During International Working Women’s Day on March 8, 2014, the comrades of the Revolutionary Students Coordinating Committee – RSCC and the New Communist Party (Liaison Committee) – NCP(LC) gave speeches in the different events they participated in, speaking to necessity and reasons for proletarian feminism as the guiding theory on anti-patriarchal struggle, woman and queer liberation, and how the struggle against patriarchy must be a struggle against capitalism and the struggle against capitalism must be a struggle against patriarchy.
“We are not looking to become tokenized, but liberated!”
Comrade Denise, spoke for RSSC at a rally organized by the International Working Women’s Day Coalition in front of the Brown Building of the private New York University. This building used to house the Triangle Shirtwaist Factory where the horrendous occupational murder of workers, the immense majority of them women, on March 25, 1911 happened. This is hallowed ground for the proletarian and proletarian feminist struggle, as many of these workers were revolutionary socialists who had organized strikes and other actions intended to precisely prevent this kind of accident from happening – it was part of the beginning of what would become the communist movement in the USA and one of the events commemorated world-wide as part of the International Working Women’s Day. Highlighting the importance of understanding gender as part of class and the class struggle, Comrade Denise raised the flag of women’s struggle as part of the class struggle, of how systemic oppression by patriarchy is an indivisible part of systemic oppression by capitalism. Speaking from her own social reality as a student, she also connected the education struggles with the struggle against patriarchy and capitalism: the majority of teachers and other educational workers are women, and are doubly oppressed, with oppressive conditions such as less pay for equal work, overwork, and sexual harassment/assault. Proletarian student struggle connected to the struggles of workers in education is a proletarian feminist struggle because the majority of the workforce is women, and so are the student bodies, while the administration and those in power are men. The struggle for a democratic education that answers to the community is a struggle for women’s liberation and against patriarchy – and the struggle for women’s liberation and against patriarchy must be a systemic struggle that attacks class society as a whole and capitalism as the dominant form of class society.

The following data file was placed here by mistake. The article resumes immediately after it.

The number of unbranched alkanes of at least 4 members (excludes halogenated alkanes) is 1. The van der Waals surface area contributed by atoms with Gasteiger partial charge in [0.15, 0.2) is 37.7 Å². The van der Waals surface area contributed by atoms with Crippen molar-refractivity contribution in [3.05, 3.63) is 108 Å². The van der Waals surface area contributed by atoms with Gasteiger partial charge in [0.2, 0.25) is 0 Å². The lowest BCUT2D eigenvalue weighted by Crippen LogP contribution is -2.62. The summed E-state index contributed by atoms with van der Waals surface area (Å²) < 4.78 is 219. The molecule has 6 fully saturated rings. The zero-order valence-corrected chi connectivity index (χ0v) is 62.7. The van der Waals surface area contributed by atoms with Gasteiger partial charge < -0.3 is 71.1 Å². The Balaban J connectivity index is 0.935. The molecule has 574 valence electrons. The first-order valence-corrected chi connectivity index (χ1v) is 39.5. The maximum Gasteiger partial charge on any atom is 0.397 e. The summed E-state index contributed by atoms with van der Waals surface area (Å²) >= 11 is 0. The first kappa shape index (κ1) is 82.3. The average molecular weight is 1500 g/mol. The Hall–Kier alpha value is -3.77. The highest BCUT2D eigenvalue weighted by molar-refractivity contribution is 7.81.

“What is revolution for? Women’s liberation, people’s war!”
– RSCC chant